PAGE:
Let me confess what prompted me to ask these questions. Last week, I got two emails that happily turned on a light bulb for me. The first was a forwarded email with constructive criticism about a recent CLE program that IndyBar sponsored. The second was an email from a large hotel chain responding to an electronic comment card I had submitted after a recent stay. I rarely fill out those surveys, but my recent stay was plagued with issues and I thought it worth saying so to the hotel. In response, I received a personalized email from hotel management expressing regret for the problems and the hope that it wouldn’t lose my business.

So, take this as a comment card. Email me at scott.chinn@faegrebd.com or call me at 317-237-1291 with your feedback. Or if you run into Executive Director Julie Armstrong or a member of the IndyBar board, let them know what you think. We’ll take constructive comments seriously (except about the linens).

Be well.

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  1. I like the concept. Seems like a good idea and really inexpensive to manage.

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  3. So, if you cry wolf one too many times courts may "restrict" your ability to pursue legal action? Also, why is document production equated with wealth? Anyone can "produce probably tens of thousands of pages of filings" if they have a public library card. I understand this is an extreme case, but our Supreme Court really got this one wrong.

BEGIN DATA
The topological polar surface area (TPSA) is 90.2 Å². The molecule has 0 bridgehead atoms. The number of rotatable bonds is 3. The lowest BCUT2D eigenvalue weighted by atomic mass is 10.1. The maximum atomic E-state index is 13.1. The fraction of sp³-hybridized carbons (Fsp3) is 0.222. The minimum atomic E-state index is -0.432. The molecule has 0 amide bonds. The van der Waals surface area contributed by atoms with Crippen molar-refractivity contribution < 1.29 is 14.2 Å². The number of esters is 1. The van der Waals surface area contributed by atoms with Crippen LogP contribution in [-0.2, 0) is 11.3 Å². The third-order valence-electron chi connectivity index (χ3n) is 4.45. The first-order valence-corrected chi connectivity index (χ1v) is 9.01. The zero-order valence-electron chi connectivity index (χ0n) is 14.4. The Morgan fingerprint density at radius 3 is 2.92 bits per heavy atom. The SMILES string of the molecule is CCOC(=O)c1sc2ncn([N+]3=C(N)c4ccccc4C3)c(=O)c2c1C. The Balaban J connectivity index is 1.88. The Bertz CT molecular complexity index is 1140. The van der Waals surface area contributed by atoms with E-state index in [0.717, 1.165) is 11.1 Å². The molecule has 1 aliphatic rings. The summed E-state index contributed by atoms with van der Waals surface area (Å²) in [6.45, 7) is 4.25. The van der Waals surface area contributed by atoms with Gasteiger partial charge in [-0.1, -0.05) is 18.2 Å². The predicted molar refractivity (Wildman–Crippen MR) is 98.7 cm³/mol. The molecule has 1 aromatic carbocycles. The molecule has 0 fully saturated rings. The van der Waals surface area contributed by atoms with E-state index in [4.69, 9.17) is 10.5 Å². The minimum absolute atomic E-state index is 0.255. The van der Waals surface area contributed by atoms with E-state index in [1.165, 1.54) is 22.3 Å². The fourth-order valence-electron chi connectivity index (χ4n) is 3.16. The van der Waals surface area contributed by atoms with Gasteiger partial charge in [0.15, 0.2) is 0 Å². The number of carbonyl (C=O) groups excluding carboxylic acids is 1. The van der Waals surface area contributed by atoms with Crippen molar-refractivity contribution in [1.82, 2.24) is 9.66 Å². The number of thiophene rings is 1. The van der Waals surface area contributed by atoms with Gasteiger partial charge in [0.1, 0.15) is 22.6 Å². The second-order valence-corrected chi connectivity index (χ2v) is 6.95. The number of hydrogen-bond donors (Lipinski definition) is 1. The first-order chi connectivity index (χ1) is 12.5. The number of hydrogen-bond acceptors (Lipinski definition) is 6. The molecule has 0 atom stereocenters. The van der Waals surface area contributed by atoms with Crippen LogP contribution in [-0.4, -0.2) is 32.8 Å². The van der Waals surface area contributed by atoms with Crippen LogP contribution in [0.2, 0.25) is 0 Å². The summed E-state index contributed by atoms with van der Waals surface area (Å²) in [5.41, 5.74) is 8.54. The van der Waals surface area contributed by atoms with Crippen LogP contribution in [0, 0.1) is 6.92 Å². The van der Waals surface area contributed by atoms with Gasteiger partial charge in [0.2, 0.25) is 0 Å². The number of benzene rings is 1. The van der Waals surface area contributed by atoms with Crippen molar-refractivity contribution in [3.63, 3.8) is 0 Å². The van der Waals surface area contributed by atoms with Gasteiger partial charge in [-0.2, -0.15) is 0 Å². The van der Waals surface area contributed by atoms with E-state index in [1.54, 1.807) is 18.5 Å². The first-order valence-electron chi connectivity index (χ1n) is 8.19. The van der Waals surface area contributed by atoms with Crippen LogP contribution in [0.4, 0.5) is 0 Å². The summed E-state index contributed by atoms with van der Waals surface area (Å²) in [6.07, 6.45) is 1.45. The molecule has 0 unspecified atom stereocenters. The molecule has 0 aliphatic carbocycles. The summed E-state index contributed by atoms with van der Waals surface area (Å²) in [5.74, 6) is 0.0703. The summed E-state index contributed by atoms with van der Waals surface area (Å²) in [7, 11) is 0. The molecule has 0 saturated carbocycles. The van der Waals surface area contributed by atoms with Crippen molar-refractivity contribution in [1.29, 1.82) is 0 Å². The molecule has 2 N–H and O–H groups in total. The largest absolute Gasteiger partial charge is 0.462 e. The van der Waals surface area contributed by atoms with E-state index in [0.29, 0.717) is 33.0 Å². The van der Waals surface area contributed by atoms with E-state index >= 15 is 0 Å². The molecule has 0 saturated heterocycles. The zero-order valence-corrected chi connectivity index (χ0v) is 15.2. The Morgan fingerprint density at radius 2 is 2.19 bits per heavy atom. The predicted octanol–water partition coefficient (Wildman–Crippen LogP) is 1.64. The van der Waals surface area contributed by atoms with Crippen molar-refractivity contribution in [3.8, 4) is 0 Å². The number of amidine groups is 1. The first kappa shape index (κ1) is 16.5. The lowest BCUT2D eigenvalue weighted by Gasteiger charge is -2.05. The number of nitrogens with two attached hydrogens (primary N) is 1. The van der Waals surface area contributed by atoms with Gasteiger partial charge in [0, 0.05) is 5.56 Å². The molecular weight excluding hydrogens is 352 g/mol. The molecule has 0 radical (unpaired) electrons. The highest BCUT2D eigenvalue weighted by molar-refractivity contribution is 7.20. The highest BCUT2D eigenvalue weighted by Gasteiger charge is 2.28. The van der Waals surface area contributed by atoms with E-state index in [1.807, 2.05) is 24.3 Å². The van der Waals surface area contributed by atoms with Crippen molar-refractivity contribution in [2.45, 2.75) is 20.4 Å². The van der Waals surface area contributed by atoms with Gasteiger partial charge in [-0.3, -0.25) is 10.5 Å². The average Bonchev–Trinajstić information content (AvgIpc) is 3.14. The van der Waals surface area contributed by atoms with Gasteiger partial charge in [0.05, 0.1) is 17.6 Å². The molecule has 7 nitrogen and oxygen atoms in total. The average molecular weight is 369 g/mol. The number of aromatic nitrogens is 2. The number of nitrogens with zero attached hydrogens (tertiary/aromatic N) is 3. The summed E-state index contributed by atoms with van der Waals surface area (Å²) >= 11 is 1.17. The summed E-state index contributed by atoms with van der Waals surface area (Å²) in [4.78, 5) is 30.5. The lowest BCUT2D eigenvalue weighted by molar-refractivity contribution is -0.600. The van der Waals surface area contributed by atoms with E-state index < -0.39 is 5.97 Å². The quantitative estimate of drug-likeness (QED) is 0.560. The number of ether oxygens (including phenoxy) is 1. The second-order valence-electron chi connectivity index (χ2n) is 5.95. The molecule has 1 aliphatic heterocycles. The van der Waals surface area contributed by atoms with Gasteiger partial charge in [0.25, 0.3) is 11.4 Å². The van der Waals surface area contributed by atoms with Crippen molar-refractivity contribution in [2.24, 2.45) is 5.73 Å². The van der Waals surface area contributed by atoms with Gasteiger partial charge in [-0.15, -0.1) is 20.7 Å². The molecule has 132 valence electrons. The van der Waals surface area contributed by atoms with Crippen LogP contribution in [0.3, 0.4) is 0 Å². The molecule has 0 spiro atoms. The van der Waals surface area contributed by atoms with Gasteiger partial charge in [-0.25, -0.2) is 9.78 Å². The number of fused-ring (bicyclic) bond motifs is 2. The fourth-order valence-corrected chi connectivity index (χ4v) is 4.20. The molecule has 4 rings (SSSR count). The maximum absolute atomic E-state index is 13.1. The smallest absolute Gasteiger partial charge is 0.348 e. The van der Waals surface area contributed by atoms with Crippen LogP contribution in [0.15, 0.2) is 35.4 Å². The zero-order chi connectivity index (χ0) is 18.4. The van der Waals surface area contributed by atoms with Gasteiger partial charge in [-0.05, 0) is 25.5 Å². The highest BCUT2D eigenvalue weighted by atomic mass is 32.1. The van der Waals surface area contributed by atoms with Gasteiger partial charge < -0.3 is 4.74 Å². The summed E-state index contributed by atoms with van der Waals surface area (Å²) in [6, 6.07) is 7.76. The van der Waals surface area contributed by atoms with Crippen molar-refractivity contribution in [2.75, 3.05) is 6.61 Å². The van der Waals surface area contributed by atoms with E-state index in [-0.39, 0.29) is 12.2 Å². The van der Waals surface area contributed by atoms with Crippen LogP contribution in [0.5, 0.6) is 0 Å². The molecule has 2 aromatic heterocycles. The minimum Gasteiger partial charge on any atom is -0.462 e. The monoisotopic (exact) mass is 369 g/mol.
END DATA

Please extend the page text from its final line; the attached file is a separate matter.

4. He called our nation a nation of cowards because we didn't want to talk about race. That was a cheap shot coming from the top cop. The man who decides who gets the federal government indicts. Wow. Not a gentleman if that is the measure. More importantly, this insult delivered as we all understand, to white people-- without him or anybody needing to explain that is precisely what he meant-- but this is an insult to timid white persons who fear the government and don't want to say anything about race for fear of being accused a racist. With all the legal heat that can come down on somebody if they say something which can be construed by a prosecutor like Mr Holder as racist, is it any wonder white people-- that's who he meant obviously-- is there any surprise that white people don't want to talk about race? And as lawyers we have even less freedom lest our remarks be considered violations of the rules. Mr Holder also demonstrated his bias by publically visiting with the family of the young man who was killed by a police offering in the line of duty, which was a very strong indicator of bias agains the offer who is under investigation, and was a failure to lead properly by letting his investigators do their job without him predetermining the proper outcome. He also has potentially biased the jury pool. All in all this worsens race relations by feeding into the perception shared by whites as well as blacks that justice will not be impartial. I will say this much, I do not blame Obama for all of HOlder's missteps. Obama has done a lot of things to stay above the fray and try and be a leader for all Americans. Maybe he should have reigned Holder in some but Obama's got his hands full with other problelms. Oh did I mention HOlder is a bank crony who will probably get a job in a silkstocking law firm working for millions of bucks a year defending bankers whom he didn't have the integrity or courage to hold to account for their acts of fraud on the United States, other financial institutions, and the people. His tenure will be regarded by history as a failure of leadership at one of the most important jobs in our nation. Finally and most importantly besides him insulting the public and letting off the big financial cheats, he has been at the forefront of over-prosecuting the secrecy laws to punish whistleblowers and chill free speech. What has Holder done to vindicate the rights of privacy of the American public against the illegal snooping of the NSA? He could have charged NSA personnel with violations of law for their warrantless wiretapping which has been done millions of times and instead he did not persecute a single soul. That is a defalcation of historical proportions and it signals to the public that the government DOJ under him was not willing to do a damn thing to protect the public against the rapid growth of the illegal surveillance state. Who else could have done this? Nobody. And for that omission Obama deserves the blame too. Here were are sliding into a police state and Eric Holder made it go all the faster.